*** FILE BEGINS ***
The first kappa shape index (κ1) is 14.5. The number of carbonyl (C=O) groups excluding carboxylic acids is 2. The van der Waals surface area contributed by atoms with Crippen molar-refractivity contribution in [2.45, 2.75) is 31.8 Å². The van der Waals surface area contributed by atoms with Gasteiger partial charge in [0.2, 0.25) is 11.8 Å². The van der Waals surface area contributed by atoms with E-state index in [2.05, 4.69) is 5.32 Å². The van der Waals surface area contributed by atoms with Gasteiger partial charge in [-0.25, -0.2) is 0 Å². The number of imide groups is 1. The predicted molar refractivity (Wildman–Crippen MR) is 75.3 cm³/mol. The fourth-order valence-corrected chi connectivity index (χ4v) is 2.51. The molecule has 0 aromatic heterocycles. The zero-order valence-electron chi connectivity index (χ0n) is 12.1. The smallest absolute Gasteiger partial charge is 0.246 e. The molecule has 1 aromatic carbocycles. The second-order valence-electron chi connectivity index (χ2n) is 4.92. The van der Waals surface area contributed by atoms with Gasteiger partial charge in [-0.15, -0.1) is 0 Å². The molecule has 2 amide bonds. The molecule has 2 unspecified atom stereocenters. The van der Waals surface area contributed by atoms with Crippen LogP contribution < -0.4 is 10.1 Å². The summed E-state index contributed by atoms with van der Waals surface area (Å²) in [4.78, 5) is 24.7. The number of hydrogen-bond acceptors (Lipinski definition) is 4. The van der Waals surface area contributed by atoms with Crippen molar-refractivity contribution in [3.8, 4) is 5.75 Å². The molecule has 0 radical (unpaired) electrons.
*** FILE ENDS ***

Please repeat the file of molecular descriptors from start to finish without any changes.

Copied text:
The first kappa shape index (κ1) is 14.5. The number of carbonyl (C=O) groups excluding carboxylic acids is 2. The van der Waals surface area contributed by atoms with Crippen molar-refractivity contribution in [2.45, 2.75) is 31.8 Å². The van der Waals surface area contributed by atoms with Gasteiger partial charge in [0.2, 0.25) is 11.8 Å². The van der Waals surface area contributed by atoms with E-state index in [2.05, 4.69) is 5.32 Å². The van der Waals surface area contributed by atoms with Gasteiger partial charge in [-0.25, -0.2) is 0 Å². The number of imide groups is 1. The predicted molar refractivity (Wildman–Crippen MR) is 75.3 cm³/mol. The fourth-order valence-corrected chi connectivity index (χ4v) is 2.51. The molecule has 0 aromatic heterocycles. The zero-order valence-electron chi connectivity index (χ0n) is 12.1. The smallest absolute Gasteiger partial charge is 0.246 e. The molecule has 1 aromatic carbocycles. The second-order valence-electron chi connectivity index (χ2n) is 4.92. The van der Waals surface area contributed by atoms with Gasteiger partial charge in [-0.15, -0.1) is 0 Å². The molecule has 2 amide bonds. The molecule has 2 unspecified atom stereocenters. The van der Waals surface area contributed by atoms with Crippen LogP contribution < -0.4 is 10.1 Å². The summed E-state index contributed by atoms with van der Waals surface area (Å²) in [4.78, 5) is 24.7. The number of hydrogen-bond acceptors (Lipinski definition) is 4. The van der Waals surface area contributed by atoms with Crippen molar-refractivity contribution in [3.8, 4) is 5.75 Å². The molecule has 0 radical (unpaired) electrons.